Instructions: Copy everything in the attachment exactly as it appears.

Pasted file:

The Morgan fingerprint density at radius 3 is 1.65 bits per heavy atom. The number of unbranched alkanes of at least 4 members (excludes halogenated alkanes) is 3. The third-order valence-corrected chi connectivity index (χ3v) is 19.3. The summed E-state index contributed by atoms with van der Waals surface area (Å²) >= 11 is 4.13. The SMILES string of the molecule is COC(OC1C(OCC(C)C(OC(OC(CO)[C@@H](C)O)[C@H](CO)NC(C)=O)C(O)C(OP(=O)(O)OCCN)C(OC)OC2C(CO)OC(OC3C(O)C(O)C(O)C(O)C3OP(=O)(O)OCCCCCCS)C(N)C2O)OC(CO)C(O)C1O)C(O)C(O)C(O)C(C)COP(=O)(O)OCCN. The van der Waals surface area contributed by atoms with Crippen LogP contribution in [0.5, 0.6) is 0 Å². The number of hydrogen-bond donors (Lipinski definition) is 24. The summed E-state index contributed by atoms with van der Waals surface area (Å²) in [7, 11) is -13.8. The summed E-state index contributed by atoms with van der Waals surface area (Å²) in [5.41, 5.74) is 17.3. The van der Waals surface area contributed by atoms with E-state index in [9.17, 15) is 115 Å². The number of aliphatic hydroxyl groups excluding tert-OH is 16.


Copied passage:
The Morgan fingerprint density at radius 3 is 1.65 bits per heavy atom. The number of unbranched alkanes of at least 4 members (excludes halogenated alkanes) is 3. The third-order valence-corrected chi connectivity index (χ3v) is 19.3. The summed E-state index contributed by atoms with van der Waals surface area (Å²) >= 11 is 4.13. The SMILES string of the molecule is COC(OC1C(OCC(C)C(OC(OC(CO)[C@@H](C)O)[C@H](CO)NC(C)=O)C(O)C(OP(=O)(O)OCCN)C(OC)OC2C(CO)OC(OC3C(O)C(O)C(O)C(O)C3OP(=O)(O)OCCCCCCS)C(N)C2O)OC(CO)C(O)C1O)C(O)C(O)C(O)C(C)COP(=O)(O)OCCN. The van der Waals surface area contributed by atoms with Crippen LogP contribution in [0.5, 0.6) is 0 Å². The number of hydrogen-bond donors (Lipinski definition) is 24. The summed E-state index contributed by atoms with van der Waals surface area (Å²) in [7, 11) is -13.8. The summed E-state index contributed by atoms with van der Waals surface area (Å²) in [5.41, 5.74) is 17.3. The van der Waals surface area contributed by atoms with E-state index in [9.17, 15) is 115 Å². The number of aliphatic hydroxyl groups excluding tert-OH is 16.